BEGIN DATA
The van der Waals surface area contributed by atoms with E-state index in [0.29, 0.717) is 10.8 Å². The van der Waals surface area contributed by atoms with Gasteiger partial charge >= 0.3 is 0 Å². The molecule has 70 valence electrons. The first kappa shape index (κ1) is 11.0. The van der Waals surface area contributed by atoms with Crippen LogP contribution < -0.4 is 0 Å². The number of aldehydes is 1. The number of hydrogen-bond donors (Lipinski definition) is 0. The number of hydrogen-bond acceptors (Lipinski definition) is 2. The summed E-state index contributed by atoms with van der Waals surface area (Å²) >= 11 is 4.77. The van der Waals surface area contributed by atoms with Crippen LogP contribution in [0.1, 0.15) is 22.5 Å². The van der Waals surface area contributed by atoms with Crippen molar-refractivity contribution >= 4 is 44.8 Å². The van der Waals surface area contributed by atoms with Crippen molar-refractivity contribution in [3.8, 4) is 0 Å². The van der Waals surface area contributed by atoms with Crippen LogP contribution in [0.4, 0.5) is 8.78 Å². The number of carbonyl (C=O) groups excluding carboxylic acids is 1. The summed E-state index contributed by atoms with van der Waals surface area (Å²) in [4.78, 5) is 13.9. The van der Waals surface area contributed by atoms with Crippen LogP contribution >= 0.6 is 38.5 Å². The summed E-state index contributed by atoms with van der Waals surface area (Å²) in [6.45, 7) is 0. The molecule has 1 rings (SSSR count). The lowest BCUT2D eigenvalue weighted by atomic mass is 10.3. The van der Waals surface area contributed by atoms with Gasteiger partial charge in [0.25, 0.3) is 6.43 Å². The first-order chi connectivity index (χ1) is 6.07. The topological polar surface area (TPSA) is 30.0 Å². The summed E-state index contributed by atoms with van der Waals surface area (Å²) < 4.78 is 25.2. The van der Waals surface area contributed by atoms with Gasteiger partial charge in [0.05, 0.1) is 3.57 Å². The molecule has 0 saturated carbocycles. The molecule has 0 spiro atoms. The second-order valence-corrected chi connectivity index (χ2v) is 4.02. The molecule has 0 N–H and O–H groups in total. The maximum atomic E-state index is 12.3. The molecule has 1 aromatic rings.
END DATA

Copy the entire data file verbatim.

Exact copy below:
The van der Waals surface area contributed by atoms with E-state index in [0.29, 0.717) is 10.8 Å². The van der Waals surface area contributed by atoms with Gasteiger partial charge >= 0.3 is 0 Å². The molecule has 70 valence electrons. The first kappa shape index (κ1) is 11.0. The van der Waals surface area contributed by atoms with Crippen LogP contribution < -0.4 is 0 Å². The number of aldehydes is 1. The number of hydrogen-bond donors (Lipinski definition) is 0. The number of hydrogen-bond acceptors (Lipinski definition) is 2. The summed E-state index contributed by atoms with van der Waals surface area (Å²) >= 11 is 4.77. The van der Waals surface area contributed by atoms with Crippen LogP contribution in [0.1, 0.15) is 22.5 Å². The van der Waals surface area contributed by atoms with Crippen molar-refractivity contribution >= 4 is 44.8 Å². The van der Waals surface area contributed by atoms with Crippen molar-refractivity contribution in [3.8, 4) is 0 Å². The van der Waals surface area contributed by atoms with Crippen LogP contribution in [0.4, 0.5) is 8.78 Å². The number of carbonyl (C=O) groups excluding carboxylic acids is 1. The summed E-state index contributed by atoms with van der Waals surface area (Å²) in [4.78, 5) is 13.9. The van der Waals surface area contributed by atoms with Crippen LogP contribution >= 0.6 is 38.5 Å². The summed E-state index contributed by atoms with van der Waals surface area (Å²) in [6.45, 7) is 0. The molecule has 1 rings (SSSR count). The lowest BCUT2D eigenvalue weighted by atomic mass is 10.3. The van der Waals surface area contributed by atoms with Gasteiger partial charge in [0.25, 0.3) is 6.43 Å². The first-order chi connectivity index (χ1) is 6.07. The topological polar surface area (TPSA) is 30.0 Å². The summed E-state index contributed by atoms with van der Waals surface area (Å²) < 4.78 is 25.2. The van der Waals surface area contributed by atoms with Gasteiger partial charge in [0.05, 0.1) is 3.57 Å². The molecule has 0 saturated carbocycles. The molecule has 0 spiro atoms. The second-order valence-corrected chi connectivity index (χ2v) is 4.02. The molecule has 0 N–H and O–H groups in total. The maximum atomic E-state index is 12.3. The molecule has 1 aromatic rings.